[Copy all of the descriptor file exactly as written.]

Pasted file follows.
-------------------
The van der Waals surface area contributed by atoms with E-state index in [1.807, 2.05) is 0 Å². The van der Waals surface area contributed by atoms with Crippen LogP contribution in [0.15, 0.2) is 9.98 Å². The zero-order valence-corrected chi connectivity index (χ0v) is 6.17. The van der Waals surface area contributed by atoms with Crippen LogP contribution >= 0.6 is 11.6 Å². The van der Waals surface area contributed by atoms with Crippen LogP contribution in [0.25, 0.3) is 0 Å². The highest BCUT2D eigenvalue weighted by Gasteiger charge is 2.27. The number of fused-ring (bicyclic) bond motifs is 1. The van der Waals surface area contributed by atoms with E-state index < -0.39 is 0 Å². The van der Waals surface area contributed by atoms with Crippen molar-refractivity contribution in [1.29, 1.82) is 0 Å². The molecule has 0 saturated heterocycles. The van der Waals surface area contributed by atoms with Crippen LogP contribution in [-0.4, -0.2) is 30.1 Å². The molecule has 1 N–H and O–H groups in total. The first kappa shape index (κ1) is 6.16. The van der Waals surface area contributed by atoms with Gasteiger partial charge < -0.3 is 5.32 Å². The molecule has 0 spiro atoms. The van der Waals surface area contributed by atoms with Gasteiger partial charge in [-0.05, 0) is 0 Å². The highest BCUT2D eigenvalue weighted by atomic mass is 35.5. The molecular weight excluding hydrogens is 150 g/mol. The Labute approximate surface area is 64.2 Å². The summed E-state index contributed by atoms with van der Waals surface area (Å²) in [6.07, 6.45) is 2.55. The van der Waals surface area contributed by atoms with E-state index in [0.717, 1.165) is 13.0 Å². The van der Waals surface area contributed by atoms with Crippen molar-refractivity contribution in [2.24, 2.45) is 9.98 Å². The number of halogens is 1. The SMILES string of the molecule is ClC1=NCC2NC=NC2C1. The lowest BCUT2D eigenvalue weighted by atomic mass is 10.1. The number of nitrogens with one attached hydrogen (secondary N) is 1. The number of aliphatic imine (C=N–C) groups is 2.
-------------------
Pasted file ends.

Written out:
The van der Waals surface area contributed by atoms with E-state index in [1.807, 2.05) is 0 Å². The van der Waals surface area contributed by atoms with Crippen LogP contribution in [0.15, 0.2) is 9.98 Å². The zero-order valence-corrected chi connectivity index (χ0v) is 6.17. The van der Waals surface area contributed by atoms with Crippen LogP contribution >= 0.6 is 11.6 Å². The van der Waals surface area contributed by atoms with Crippen LogP contribution in [0.25, 0.3) is 0 Å². The highest BCUT2D eigenvalue weighted by Gasteiger charge is 2.27. The number of fused-ring (bicyclic) bond motifs is 1. The van der Waals surface area contributed by atoms with E-state index < -0.39 is 0 Å². The van der Waals surface area contributed by atoms with Crippen molar-refractivity contribution in [1.29, 1.82) is 0 Å². The molecule has 0 saturated heterocycles. The van der Waals surface area contributed by atoms with Crippen LogP contribution in [-0.4, -0.2) is 30.1 Å². The molecule has 1 N–H and O–H groups in total. The first kappa shape index (κ1) is 6.16. The van der Waals surface area contributed by atoms with Gasteiger partial charge < -0.3 is 5.32 Å². The molecule has 0 spiro atoms. The van der Waals surface area contributed by atoms with Gasteiger partial charge in [-0.05, 0) is 0 Å². The highest BCUT2D eigenvalue weighted by atomic mass is 35.5. The molecular weight excluding hydrogens is 150 g/mol. The Labute approximate surface area is 64.2 Å². The summed E-state index contributed by atoms with van der Waals surface area (Å²) in [6.07, 6.45) is 2.55. The van der Waals surface area contributed by atoms with E-state index in [0.717, 1.165) is 13.0 Å². The van der Waals surface area contributed by atoms with Crippen molar-refractivity contribution in [2.24, 2.45) is 9.98 Å². The number of halogens is 1. The SMILES string of the molecule is ClC1=NCC2NC=NC2C1. The lowest BCUT2D eigenvalue weighted by atomic mass is 10.1. The number of nitrogens with one attached hydrogen (secondary N) is 1. The number of aliphatic imine (C=N–C) groups is 2.